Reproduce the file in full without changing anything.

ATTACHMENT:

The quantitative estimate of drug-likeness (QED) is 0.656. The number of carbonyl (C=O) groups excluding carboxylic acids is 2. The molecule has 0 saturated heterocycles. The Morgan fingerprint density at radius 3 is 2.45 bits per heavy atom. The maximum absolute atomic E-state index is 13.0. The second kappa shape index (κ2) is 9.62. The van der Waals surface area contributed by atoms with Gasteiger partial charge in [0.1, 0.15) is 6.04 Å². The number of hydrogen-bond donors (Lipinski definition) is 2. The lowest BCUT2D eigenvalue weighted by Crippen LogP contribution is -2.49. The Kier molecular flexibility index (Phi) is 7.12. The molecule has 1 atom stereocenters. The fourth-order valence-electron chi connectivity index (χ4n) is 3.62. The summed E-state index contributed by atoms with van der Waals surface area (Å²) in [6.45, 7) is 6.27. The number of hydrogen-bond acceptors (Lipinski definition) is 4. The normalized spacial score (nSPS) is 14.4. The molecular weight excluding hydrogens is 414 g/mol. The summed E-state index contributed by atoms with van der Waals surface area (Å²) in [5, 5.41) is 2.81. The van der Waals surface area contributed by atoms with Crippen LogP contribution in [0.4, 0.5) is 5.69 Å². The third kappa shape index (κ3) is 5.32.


The quantitative estimate of drug-likeness (QED) is 0.656. The number of carbonyl (C=O) groups excluding carboxylic acids is 2. The molecule has 0 saturated heterocycles. The Morgan fingerprint density at radius 3 is 2.45 bits per heavy atom. The maximum absolute atomic E-state index is 13.0. The second kappa shape index (κ2) is 9.62. The van der Waals surface area contributed by atoms with Gasteiger partial charge in [0.1, 0.15) is 6.04 Å². The number of hydrogen-bond donors (Lipinski definition) is 2. The lowest BCUT2D eigenvalue weighted by Crippen LogP contribution is -2.49. The Kier molecular flexibility index (Phi) is 7.12. The molecule has 1 atom stereocenters. The fourth-order valence-electron chi connectivity index (χ4n) is 3.62. The summed E-state index contributed by atoms with van der Waals surface area (Å²) in [6.45, 7) is 6.27. The number of hydrogen-bond acceptors (Lipinski definition) is 4. The normalized spacial score (nSPS) is 14.4. The molecular weight excluding hydrogens is 414 g/mol. The summed E-state index contributed by atoms with van der Waals surface area (Å²) in [5, 5.41) is 2.81. The van der Waals surface area contributed by atoms with Crippen LogP contribution in [0.4, 0.5) is 5.69 Å². The third kappa shape index (κ3) is 5.32.